Transportation sector takes on blockchain
Updated: Jul 10, 2021
Date: 6 July 2021
Researcher: Yip Wai Fong
While the Covid upheaval continues, a new course for the global practice of transportation has been charted. Lockdowns across the globe have intensified the focus of the logistic industry on sharing information in real-time and the interest in more environmentally- friendly modes of transportation. Logistics and transportation players veer increasingly towards blockchain to find a solution to meet both the current challenges and demands of the post lockdown future. Some of the initiatives that started at the height of blockchain popularity a few years back are now seeing a surge of activities. For some, it is to explore ways for better collaboration within the industry to cut down on cost and time. Others are to ease movement restrictions for businesses to get going again. Yet for others, it is to prepare for a different future. Here is some of the momentum in several biggest blockchain initiatives.
Trade Lens Initiated in 2018 by IBM and A.P. Moller - Maersk to build a digital platform for the shipping industry, to date Trade Lens has tracked 42 million container shipments and digitized 20 million shipping documents on its blockchain platform. From 94 participant organizations in 2018, there are now 300. The network includes ten new entities from China which joined this June - two port groups– Xiamen Port and Zhejiang Seaport – and eight logistic providers. The Royal Malaysian Custom Department has also been part of Trade Lens ecosystem since Oct 2020. Global Shipping Business Network (GSBN) Another blockchain shipping consortium born in 2018 and incorporated in 2021 as a non- profit, GSBN has five major shipping giants as shareholders – The COSCO Group, Hapag- Lloyd, Hutchison Ports, SPG Qingdao Port, and Shanghai International Port Group. The COSCO Group announced in June that it is working with Tesla to digitize its shipment information, after the EV maker conducted a pilot using the GSBN platform in early2020. The Mobility Open Blockchain Initiative (MOBI)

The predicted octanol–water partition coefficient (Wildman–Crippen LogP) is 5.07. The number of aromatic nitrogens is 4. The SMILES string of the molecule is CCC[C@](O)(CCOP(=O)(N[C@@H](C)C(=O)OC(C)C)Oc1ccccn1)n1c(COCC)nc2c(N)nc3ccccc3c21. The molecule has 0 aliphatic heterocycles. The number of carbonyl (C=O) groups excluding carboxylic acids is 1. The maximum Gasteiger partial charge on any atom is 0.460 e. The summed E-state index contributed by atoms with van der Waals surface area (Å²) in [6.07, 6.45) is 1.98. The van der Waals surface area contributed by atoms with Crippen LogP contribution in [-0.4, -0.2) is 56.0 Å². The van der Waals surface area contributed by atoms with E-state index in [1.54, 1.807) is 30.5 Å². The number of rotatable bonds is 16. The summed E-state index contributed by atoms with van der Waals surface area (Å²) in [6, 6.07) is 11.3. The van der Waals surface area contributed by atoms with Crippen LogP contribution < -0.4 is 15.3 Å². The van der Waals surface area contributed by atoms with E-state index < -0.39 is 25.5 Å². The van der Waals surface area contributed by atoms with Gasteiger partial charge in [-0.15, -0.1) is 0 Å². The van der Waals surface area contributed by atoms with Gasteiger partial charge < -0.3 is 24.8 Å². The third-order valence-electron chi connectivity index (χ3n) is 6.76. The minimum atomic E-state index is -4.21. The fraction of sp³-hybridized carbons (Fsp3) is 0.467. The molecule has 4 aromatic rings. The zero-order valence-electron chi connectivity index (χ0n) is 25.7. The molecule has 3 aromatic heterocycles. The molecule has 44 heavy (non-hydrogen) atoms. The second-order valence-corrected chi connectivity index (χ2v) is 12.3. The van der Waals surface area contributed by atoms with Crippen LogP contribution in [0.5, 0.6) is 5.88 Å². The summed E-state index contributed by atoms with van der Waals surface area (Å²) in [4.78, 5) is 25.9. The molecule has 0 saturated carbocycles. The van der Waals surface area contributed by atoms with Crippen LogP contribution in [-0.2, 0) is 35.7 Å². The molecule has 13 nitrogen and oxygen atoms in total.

Also started in 2018, the consortium of automobile industry players aims to use blockchain to make the industry more efficient and green. Members include BMW, Honda, Ford, Amazon Web Service and insurance companies such as Swiss Re. It has since released standards for the purposes of vehicle identification, EV grid integration and vehicle financing. More recently, MOBI announced that it will release standards to accurately measure the carbon dioxide emissions of car batteries by 2022.
Airlines worldwide have introduced different travel passes for proof of vaccination and/or Covid negative. The most notable is probably the IATA Travel Pass by the International Air Transport Association representing 290 airlines, of which over 50 have conducted a pilot on the pass. Others are such as the Common Pass, by The Commons Project Foundation working with the World Economic Forum, and the AOKPass by the International Chambers of Commerce.
The initiatives above show how blockchain is being deployed to resolve challenges in transportation by all routes – air, land and sea. The different solutions by various groups do raise the question of interoperability, but it is being recognized and efforts are being made to ensure the ecosystems don’t exclude one another.